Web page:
July 2009


Democracy in Indonesia

By Greg Barton
Illustration by Jeff Fisher.

In April Indonesia held its third legislative election since the fall of the Suharto regime, eleven years ago. The first, in 1999, was the first free and fair election in Indonesia since 1955, and was a festive occasion charged with anticipation, anxiety, exhilaration and finally relief, as Indonesia became the world’s third-largest democracy. Things were a little more subdued in 2004, when the parliamentary elections were followed by the first-ever direct election of a president. Susilo Bambang Yudhoyono soundly trounced Megawati Sukarnoputri 61% to 39% in the second round of voting. This month, presidential elections will take place again, with a second round of voting in September if required.

This year’s parliamentary election was a rather boring affair. Australian journalists and academics found little to get excited about, but this was a good thing: no news really was good news. In Australia we fall, perhaps too readily, into the cynical habit of seeing politics in Asia as mired in stasis. While there is plenty of supporting evidence for this dour realism in Indonesia and elsewhere, it obscures the real story of post-Suharto Indonesia.

For the better part of a decade, following the Asian financial crisis of 1997 and 1998, Indonesia saw itself as a beleaguered nation facing a multi-dimensional crisis. The transition to democracy was altogether more peaceful and successful than anyone could reasonably have expected. Nevertheless, the financial crisis, fears of ‘Balkanisation’ (reinforced by large-scale communal violence in eastern Indonesia), and then the October 2002 bombings in Bali and the unexpected emergence of jihadi terrorism, confirmed a sense that the nation faced a relentless barrage of threats.

The five years since the election of Yudhoyono, or SBY as he is popularly known, have seen this mood of crisis subside and one of normality emerge. This success has gone largely unnoticed in Australia. As The Lowy Institute Poll 2006 revealed, most Australians continue to see Indonesia through the old narrative of crisis and danger. As a result, Australia’s giant neighbour remains, in the eyes of most, a mysterious, threatening presence.

Despite this perceptual lag, the reality is that Australia has never enjoyed better relations with Indonesia than it is experiencing now. This was the unambiguous consensus of participants in the Australia–Indonesia conference, organised by the Department of Foreign Affairs and Trade and the Australia–Indonesia Institute and held in Sydney in February. This conference was remarkable for the scale of elite participation and the absence of serious disagreement. The sole point of dispute was DFAT’s decision to maintain a level-four travel warning for Indonesia. And even on this point the vast majority of participants, Australians and Indonesians alike, were in agreement that Indonesia’s remarkably successful response to Jemaah Islamiyah rendered this threat level unjustified.

In itself, the Sydney conference achieved little that was new. But it did serve as an important historical marker of an incrementally transformed relationship and of a quietly reinvented nation. Not that many years ago, conversations about Indonesia’s future and her relationship with Australia were marked by anxiety and uncertainty. It seemed unlikely that the generals would retreat from power, the economy looked as if it might never return to the levels of growth that had been lifting the burgeoning population out of poverty, and Indonesia’s modest middle class and limited civil society meant that there was little chance of achieving a full transition to liberal democracy. Only a decade ago, the Indonesia of today would have represented a best-case scenario that few dared to believe possible. Certainly, no one could have predicted that in 2009 Southeast Asia would have one successful democratic nation marked by political openness, social stability and steady economic growth – and that that nation would be Indonesia.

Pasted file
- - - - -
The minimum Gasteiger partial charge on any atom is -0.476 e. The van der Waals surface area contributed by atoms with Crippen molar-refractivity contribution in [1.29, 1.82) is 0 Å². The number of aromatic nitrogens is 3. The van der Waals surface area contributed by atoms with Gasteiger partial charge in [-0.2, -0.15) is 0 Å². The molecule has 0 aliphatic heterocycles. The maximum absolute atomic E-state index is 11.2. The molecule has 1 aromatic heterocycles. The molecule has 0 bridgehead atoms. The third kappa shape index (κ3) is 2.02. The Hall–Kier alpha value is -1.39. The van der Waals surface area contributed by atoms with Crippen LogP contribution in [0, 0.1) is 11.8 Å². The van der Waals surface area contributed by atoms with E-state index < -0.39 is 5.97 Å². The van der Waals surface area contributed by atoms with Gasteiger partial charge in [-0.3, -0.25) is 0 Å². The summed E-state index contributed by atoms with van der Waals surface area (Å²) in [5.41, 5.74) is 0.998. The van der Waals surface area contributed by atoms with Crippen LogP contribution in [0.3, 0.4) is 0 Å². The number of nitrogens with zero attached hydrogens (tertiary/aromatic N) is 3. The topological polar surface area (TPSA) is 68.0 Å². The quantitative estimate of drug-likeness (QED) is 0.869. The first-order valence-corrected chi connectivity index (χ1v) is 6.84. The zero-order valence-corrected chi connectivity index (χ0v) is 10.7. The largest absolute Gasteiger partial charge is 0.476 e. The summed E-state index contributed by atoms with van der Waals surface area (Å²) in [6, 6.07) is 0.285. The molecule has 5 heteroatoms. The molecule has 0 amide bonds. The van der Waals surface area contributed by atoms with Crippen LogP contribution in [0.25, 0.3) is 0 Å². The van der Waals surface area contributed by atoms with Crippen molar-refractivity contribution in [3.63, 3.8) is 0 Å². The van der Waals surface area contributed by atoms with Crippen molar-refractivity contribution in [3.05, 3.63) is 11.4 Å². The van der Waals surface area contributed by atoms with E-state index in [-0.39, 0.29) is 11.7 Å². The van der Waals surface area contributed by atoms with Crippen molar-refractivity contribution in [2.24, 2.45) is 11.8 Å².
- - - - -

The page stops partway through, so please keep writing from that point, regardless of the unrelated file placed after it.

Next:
Where does Indonesia’s president, the avuncular but cautious SBY, fit into all of this? There was no disguising the delight with which Yudhoyono’s election was received in Washington and Canberra in 2004. The replacement of Megawati by Yudhoyono was seen as a just-in-time return to competent and predictable leadership. Indonesia, it was feared, was on course to follow the Philippines into economic stagnation, social decay and the politics of delusion. With SBY came the hope that disaster might be averted and a slow and steady progress begun. Which is, pretty much, what has happened over the past five years. Economic growth has consistently been above 6%, only dropping slightly below that even in the midst of the global financial crisis, enabling substantial budget increases for education and health.

Exactly how much of the credit for this is due to the president and his administration, and how much to the common sense and hard work of ordinary Indonesians, is impossible to say. But in a nation long accustomed to strong presidential leadership it should not have come as too much of a surprise that Yudhoyono’s Democratic Party (PD) tripled its share of the parliamentary vote from 7.5% in 2004, when the party was newly formed, to 20.9% in 2009. The 2004 presidential election had given Yudhoyono a strong mandate, but poor support in the legislature had undermined his executive power. This year’s legislative election results have seen a dramatic shift in the balance of power.